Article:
6. Pretty in Pink (1986). Long before the likes of Jay-Z and Kanye came around and absolutely destroyed the Motown classic Try a Little Tenderness by Mr Otis Redding, it featured in John Hughes 80’s blockbusters like this and was cool. Ducky infamously mouths and performs this song with all his pizzazz and spunk in the record store. If you ask me, there is no better combination than the 60s and 80s, how could you not love it when two extraordinary decades in music and fashion are seemingly fused together in this way. I’m also a huge fan of a film title sharing the same name as the leading track that’s released with it, it’s genius marketing. I’m sure British new wave band The Psychedelic Furs are very grateful for it too, hopefully still reeling in the royalties. The song and the film are a time capsule to a beloved decade since passed as new wave, diverse subcultures, big hair and even John Hughes the director of many great movies are now but a mere memory. RIP. This is available on a special pink vinyl, ‘white hot’ if you ask me.
7. Trainspotting (1996). British 90s grit at its finest. You’ll find Brit pop VIP in every corner of this black comedy including the likes of Pulp and Blur. The opening scene of the film contains Iggy Pop for god sake! I’m kind of already wishing I’d put this further up in my rankings. I don’t know who was the one sifting and sorting through underground, trance, rave-like dance music in Danny Boyle’s production office, but hats off to them for coming up trumps with the song which is now most iconically associated with the film, Born Slippy. NUXX by Underworld. They even peaked at #2 in the UK chart with it! Not bad for an unknown band, eh?Then you’ve got the little bonus feature of Heaven 17’s Temptation snook in the nightclub scene, I mean surely that was enough? Nope, they didn’t stop there. In one of the most poignant scenes of the film where Renton overdoses, we are played Lou Reed’s Perfect Day over the footage and if you have never seen it, you should. It’s about as eye opening and powerful as film can be. As for the vinyl, treat yo’self.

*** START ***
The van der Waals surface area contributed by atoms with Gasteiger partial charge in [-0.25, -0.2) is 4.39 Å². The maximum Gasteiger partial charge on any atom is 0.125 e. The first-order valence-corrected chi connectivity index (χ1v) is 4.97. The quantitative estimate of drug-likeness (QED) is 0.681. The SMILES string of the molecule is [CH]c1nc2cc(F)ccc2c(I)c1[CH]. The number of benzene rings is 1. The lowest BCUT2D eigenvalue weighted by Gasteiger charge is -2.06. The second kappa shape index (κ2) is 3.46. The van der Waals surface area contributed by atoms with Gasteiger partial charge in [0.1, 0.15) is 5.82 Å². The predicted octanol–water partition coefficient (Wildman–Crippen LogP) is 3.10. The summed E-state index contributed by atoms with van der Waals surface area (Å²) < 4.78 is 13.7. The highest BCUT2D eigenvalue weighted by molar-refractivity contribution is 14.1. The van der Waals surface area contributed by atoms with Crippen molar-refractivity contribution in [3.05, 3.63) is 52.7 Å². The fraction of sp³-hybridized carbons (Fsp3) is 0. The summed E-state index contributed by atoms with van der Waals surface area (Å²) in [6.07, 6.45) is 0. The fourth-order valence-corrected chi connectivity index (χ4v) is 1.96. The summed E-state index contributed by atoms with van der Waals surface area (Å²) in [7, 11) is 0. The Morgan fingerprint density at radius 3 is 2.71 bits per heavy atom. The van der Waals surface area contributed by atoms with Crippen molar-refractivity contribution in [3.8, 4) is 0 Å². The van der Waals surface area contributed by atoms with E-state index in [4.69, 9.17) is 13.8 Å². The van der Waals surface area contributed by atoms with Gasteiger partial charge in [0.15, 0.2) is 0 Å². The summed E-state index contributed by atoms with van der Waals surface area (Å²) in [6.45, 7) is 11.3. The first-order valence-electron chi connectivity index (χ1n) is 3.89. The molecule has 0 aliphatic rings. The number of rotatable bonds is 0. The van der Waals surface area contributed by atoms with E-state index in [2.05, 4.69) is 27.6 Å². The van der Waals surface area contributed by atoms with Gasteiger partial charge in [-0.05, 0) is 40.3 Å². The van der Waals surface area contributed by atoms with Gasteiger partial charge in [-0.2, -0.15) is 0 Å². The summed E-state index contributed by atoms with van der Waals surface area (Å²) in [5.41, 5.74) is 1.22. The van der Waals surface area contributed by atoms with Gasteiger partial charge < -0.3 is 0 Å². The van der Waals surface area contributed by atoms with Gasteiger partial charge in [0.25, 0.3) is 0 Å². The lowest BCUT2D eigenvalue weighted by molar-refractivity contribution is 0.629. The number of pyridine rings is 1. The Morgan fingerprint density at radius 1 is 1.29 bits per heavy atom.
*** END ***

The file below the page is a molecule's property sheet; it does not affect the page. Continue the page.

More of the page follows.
8. Footloose (1984). Alas, the guiltiest pleasure on my list. It’s the cheesy 80s dance movie cliche that everybody loves, whether they care to admit it or not. Embrace it I say! It’s the feel good film of the decade with hilarious uplifting scenes that genuinely do make you want to get up and cut loose. Of course, I’m referring to the high school prom scene, where the music and dance ban is finally negotiated in the highly religious cult-like town and everyone goes cray to Kenny Logins- Footloose! You’ve also got the joy of THE 80s power ballad Bonny Tyler’s Holding out for a Hero and an endearing scene where Ren teaches Willard how to get down to the track Let’s Hear it for the Boy- Deniece Williams. It’s an all rounder. To be honest, the main reason I did include this (not that I don’t love it) is because this vinyl is cheap as chips! There’s a lot of originals flying around too! It may have to be shipped from the US but definitely worth it. I’m talking like £2.00! Get involved.